Downtown Oronoco Gold Rush is ready to share the proceeds!
Gold Rush 2018 was a success! The vendors, food vendors and crowds enjoyed this year’s Gold Rush!
The first 5K event was exciting to see a new venture happening and more importantly, runners and walkers with their yellow bibs walking around and taking in Gold Rush, as well!
The Gold Rush committee has start planning for the 2019 Gold Rush weekend, August 16, 17 & 18! If you have comments or interested in the Gold Rush committee meeting discussion, please visit our monthly meetings, the 2nd Monday of very month at 6PM at City Hall. All are welcome!
Now that this years Gold Rush is in the books, it time for organizations to submit their donation requests to the Gold Rush committee for consideration. Downtown Oronoco Gold Rush Days is a non-profit organization, so after the committee have paid it’s expenses, the committee will review requested donations.
The committee is asking that donation requests be received by Oct 5th, so they can be reviewed at the monthly Oct 8th Gold Rush committee meeting.
You can submit requests to the Gold Rush committee by mailing to ‘Gold Rush Committee, PO Box 266, Oronoco, MN 55960’, email to firstname.lastname@example.org or dropping them off at City Hall.
Thank you for your support!
Ryland Eichhorst, Gold Rush Chairperson
ATM: @ the Fire Department
Breastfeeding Privacy Area: in Community Center Cooling Room
Cooling Room: in the Community Center
Food Vendors: see list
Free Parking, limited:
Presbyterian Church @ 20 3rd Street Southwest
Cowden Park 3rd Street Southwest
Gold Rush 5K: Sunday, 8/19, 8 am start time on North side of the bridge. Race day registrations accepted. $35 entry fee.
Minnesota Avenue, South of Center St.
4th Street NorthWest (Saturday and Sunday only)
By request to Nancy (ask a Committee Member)
written by Beth Gauper
Every August, treasure hunters converge on a southern Minnesota village.
This article was so nicely written by Beth Gauper. A couple of minor changes were done to give you the latest updates since this was last updated in December 2017.
Every August, on the third weekend of the month, the tiny southeast Minnesota town of Oronoco becomes the mother lode.
Tents full of carved armoires and sideboards pop up along the town's narrow streets. Yards sprout crates of antique lunch boxes and duck decoys.
The church ladies bake pies, the VFW folks flip pancakes and firefighters put hot dogs on the grill. Then the people come, stampeding through the streets like sheep to salt.
This is the Downtown Oronoco Gold Rush, when 50,000 to 100,000 visitors hit the town of approximately 1500, in search of pay dirt. Bits of gold actually were discovered here in 1857, sparking a rush, but the miners dispersed when no more was found.
The antiques show and flea market has lasted much longer. Started in 1972 as a swap meet by local dealers, it grew to 1,200 booths and now is a summer tradition for antiques buffs.
When I arrived the morning of the first day, yellow Post-It notes marked "Sold'' already were on some of the furniture in the first booth I visited.
I looked at a walnut cylinder secretary desk, $3,195, and a group of three carved oak dressers from the early 1890s, $2,200, and asked proprietor Helen Peterson of Kenyon if people should bargain for discounts.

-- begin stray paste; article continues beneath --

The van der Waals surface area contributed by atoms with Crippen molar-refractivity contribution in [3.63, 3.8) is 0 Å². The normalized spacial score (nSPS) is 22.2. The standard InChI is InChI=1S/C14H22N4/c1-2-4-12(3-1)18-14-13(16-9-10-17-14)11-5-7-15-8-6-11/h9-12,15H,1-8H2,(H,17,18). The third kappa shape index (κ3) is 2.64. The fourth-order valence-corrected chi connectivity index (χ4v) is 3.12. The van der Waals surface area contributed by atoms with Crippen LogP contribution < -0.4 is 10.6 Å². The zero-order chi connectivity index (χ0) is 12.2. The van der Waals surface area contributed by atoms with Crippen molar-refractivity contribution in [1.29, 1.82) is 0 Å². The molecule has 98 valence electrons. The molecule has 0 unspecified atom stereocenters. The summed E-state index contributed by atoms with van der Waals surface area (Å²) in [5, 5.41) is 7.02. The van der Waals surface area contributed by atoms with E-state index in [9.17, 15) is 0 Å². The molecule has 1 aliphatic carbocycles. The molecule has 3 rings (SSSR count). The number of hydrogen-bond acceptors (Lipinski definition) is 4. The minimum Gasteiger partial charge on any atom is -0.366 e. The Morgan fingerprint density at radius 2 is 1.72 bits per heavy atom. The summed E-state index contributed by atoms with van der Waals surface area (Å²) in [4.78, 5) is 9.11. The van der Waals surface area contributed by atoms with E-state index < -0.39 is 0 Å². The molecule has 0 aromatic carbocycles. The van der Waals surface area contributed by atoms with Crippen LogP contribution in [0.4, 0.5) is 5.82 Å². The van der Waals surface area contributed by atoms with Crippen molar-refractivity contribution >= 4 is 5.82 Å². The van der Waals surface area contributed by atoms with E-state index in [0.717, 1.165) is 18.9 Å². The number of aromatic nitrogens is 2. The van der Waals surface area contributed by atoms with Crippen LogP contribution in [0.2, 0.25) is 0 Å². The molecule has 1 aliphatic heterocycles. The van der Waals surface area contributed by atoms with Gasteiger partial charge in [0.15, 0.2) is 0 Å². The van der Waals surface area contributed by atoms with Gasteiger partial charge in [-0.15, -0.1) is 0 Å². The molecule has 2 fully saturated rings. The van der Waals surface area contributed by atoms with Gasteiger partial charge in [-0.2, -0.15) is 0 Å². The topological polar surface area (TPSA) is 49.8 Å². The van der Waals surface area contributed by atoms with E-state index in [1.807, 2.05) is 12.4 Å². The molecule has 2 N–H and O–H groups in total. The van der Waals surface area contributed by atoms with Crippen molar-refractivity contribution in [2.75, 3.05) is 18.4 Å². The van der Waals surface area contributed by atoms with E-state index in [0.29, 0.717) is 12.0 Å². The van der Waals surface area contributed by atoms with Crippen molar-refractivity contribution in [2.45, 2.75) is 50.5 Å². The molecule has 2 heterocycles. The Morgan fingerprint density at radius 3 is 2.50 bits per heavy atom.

"It's just in their blood, so yes,'' she said. "There probably are only one or two customers in the show who don't.''
I walked on, pausing to look at WWI die-cast doughboy action figures, $10-$30, and a WWII German steel helmet, $195, on which an address in Ohio was painted right next to a swastika and Iron Eagle.
I pondered antiques I thought ugly — a gold Pickard bowl for $55, an amberina footed bowl for $38 — but obviously were valuable to someone.
Then I found antiques I could understand. John McMurray of Shipshewana, Ind., had brought wooden troughs full of marbles, 40 for $1, and he was happy to see me filling a box for my children.
"Kids today, you have to show them how to get down and play in the dirt,'' he said, warming to the subject. "They know how to surf the Net, but not how to talk to their neighbors. It all started with television . . .''
A block later, I saw another display of marbles, three for $1. I'd gotten my first great deal — but not my last. Walking along, I saw an unusual chair with high arms, a flat black-leather seat and vaguely Norwegian carving.
It was marked "unusual oak chair.'' Even without a pedigree, I loved it.
Then I saw six matching oak Mission-style dining-room chairs, just re-glued; Loren and Julie Blosmore, who run a folk-art shop in Milwaukee, gave me all seven chairs for $865.
And I hadn't meant to buy anything.
"The selection here is so much bigger and better than other shows; there are more interesting things,'' said Richard Sonnek of Mapleton, Minn., whose collection of die-cast fire engines I had stopped to admire. "You'll find literally everything from soup to nuts.''
Trip Tips: Oronoco Gold Rush in southern Minnesota
Getting there: Oronoco is off U.S. 52, just north of Rochester.
When to go: It's Aug. 17-19 in 2018. It goes from sunrise to sunset, (7 am to 6 pm) with some dealers packing up earlier on Sunday to exit, at the 2 pm close of the show.
The early bird gets the worm (in other words, go Friday for the best selection). Discounts of 10 percent are common. This event is actually a non-profit event and all proceeds go toward the City of Oronoco community projects.